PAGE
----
“Tina” grew up among the opulent splendor of a New York mansion, became a painter and innovative sculptor, then an Oscar-nominated film producer, inventor, business executive, backer of the Rev. Martin Luther King Jr. and an advocate for refugees fleeing the Nazis.

The new feature on her life was shown last month in New York City and Beverly Hills, Calif.; future screenings are planned for Washington, D.C.

Altina Schinasi-Sanders-Barrett-Carey-Miranda was born in 1907 and raised in a 12-bedroom white marble mansion that’s still standing on Manhattan’s Upper West Side, at Riverside Drive and 107th Street.

Her father, Morris Schinasi, arrived in New York as a penniless Jewish immigrant from Turkey. He invented a cigarette-rolling machine at a time when people still rolled their own, then branched out into making and selling his own brands of cigarettes packed with strong Oriental tobacco. Morris Schinasi managed to build a business empire without learning how to read or write — but he spoke eight languages fluently.

Tina Schinasi attended a predominantly Episcopalian boarding school in Wellesley, Mass., where she got her first youthful taste of anti-Semitism.

Despite her family wealth, she went to work during the Depression, designing window displays for Fifth Avenue stores. Schinasi also collaborated with the surrealist painter Salvador Dali on some assignments and studied under the German exile artist George Grosz.

She found the spectacles worn by women in the early part of the 20th century to be unflattering, so she created Harlequin — or cat’s eye — frames, which swept the country in the 1930s. Subsequently, Schinasi established her own company to distribute her invention.

The Schinasi Mansion on Manhattan's Upper West Side as it looked in 1907, the year of Altina’s birth.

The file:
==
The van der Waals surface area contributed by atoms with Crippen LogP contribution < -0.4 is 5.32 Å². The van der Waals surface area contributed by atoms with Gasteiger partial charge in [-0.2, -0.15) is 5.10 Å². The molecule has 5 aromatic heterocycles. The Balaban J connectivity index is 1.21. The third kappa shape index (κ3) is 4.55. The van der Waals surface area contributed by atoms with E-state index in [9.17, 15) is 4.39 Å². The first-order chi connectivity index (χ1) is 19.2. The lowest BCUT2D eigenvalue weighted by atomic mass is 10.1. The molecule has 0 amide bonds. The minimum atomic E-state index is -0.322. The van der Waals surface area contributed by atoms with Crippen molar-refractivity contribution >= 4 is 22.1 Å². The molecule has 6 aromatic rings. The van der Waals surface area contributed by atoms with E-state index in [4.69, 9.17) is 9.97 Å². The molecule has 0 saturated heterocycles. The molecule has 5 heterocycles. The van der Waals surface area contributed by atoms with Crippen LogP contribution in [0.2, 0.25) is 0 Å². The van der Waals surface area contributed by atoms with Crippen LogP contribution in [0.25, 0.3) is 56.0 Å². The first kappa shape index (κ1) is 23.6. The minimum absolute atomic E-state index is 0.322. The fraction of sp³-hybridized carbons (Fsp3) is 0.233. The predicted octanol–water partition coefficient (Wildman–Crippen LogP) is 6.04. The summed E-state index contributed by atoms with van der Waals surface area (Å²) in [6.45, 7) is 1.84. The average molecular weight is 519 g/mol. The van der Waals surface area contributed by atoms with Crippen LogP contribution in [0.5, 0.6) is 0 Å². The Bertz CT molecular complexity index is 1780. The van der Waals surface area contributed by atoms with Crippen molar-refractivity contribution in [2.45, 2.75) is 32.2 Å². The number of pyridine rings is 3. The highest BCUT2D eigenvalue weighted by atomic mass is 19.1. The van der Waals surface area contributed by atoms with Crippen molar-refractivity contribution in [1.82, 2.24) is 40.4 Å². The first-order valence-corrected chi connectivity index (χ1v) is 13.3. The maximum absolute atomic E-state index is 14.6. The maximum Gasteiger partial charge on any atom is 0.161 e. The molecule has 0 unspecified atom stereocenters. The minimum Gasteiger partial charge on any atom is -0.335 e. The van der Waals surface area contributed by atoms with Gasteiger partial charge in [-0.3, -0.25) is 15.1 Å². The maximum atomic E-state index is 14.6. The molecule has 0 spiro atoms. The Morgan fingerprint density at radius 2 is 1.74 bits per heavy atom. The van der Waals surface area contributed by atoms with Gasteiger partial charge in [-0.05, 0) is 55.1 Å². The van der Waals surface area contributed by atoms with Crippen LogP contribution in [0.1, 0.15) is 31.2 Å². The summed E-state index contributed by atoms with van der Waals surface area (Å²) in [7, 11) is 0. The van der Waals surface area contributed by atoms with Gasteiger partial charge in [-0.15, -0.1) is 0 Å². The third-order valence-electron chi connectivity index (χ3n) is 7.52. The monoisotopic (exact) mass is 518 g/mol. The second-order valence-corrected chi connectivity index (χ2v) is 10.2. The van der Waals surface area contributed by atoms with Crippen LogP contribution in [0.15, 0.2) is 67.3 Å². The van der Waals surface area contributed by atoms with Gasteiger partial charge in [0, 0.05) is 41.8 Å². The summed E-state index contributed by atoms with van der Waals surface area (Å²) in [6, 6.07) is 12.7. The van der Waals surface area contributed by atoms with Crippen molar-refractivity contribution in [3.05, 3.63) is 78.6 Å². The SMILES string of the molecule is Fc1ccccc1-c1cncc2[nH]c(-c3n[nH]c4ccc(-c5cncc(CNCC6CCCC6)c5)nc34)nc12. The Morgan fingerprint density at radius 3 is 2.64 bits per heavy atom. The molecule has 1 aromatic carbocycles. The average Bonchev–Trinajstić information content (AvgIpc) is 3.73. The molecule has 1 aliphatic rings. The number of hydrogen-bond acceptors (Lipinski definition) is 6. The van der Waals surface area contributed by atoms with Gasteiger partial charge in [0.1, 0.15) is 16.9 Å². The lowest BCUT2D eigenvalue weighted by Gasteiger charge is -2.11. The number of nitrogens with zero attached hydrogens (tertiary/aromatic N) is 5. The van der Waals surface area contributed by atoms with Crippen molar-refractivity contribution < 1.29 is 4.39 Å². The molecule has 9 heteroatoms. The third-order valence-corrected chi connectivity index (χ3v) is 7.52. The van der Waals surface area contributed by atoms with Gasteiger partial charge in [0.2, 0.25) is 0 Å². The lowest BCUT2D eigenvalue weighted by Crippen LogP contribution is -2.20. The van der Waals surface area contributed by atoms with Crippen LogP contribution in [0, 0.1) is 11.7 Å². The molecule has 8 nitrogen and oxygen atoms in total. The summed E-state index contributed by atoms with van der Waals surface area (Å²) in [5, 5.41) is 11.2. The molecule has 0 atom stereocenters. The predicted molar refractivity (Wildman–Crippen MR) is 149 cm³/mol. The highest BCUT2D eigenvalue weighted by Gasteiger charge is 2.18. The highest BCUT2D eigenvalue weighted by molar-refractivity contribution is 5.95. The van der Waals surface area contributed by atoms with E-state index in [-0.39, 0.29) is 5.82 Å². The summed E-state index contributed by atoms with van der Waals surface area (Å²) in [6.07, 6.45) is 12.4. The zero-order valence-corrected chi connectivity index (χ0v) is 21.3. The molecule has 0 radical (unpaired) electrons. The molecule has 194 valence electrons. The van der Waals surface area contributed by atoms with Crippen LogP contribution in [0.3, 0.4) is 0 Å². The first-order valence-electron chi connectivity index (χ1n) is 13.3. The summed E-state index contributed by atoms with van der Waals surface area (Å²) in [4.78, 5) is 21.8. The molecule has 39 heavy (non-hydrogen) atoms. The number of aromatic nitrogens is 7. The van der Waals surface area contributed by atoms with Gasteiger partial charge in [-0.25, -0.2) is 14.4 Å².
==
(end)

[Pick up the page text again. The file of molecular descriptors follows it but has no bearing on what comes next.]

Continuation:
The Schinasi Mansion on Manhattan’s Upper West Side as it looked in 1907, the year of Altina’s birth.

Striking out as an artist, she experimented with bold paintings, showing the influence of Picasso and Chagall. Then, turning to sculpture, she created “humanistic” benches and chairs that she dubbed “chairacters,” depicting lovers in passionate embrace or coolly turning their backs on each other.

“I never thought I was a great painter, but I had a passion for the arts,” she says in the film.

In the 1940s, she moved to Los Angeles and naturally directed her talents toward making a documentary film. Titled “Interregnum” (“Germany Between Wars”), it tracked the artistic and political career of her ex-teacher Grosz, whose biting anti-Nazi caricatures led to his forced exile when Hitler came to power.

This first-time effort won her an Oscar nomination and the prestigious Golden Lion at the Venice Film Festival.

During the civil rights confrontations of the 1950s and ‘60s, she befriended King and obtained his agreement to make a film about his life and struggles. The project was too controversial at the time, and Schinasi was unable to find studio funding and backing, Sanders said.

During the communist-hunting era of the 1940s and ‘50s, Sanders noted, Schinasi sheltered movie director John Berry, who was trying to avoid a congressional subpoena, in her Beverly Hills home.

Alongside these varied activities she married a procession of husbands. In chronological order they were architect Morris Sanders; Eric Barrett, a Viennese doctor and concert pianist; Charles Carey, her co-producer on “Interregnum”; and finally, Celestino (“Tino”) Miranda, an artistic refugee form Castro’s Cuba who joined Tina in her painting and sculpturing studio.

Miranda makes for one of the more arresting figures in the film. He married the considerably older Tina in 1981, when she was already in her 70s. Speaking in Spanish, he tells the viewer, “She was hot, she liked sex. She didn’t just lie there, she had the stamina of a 25-year-old.”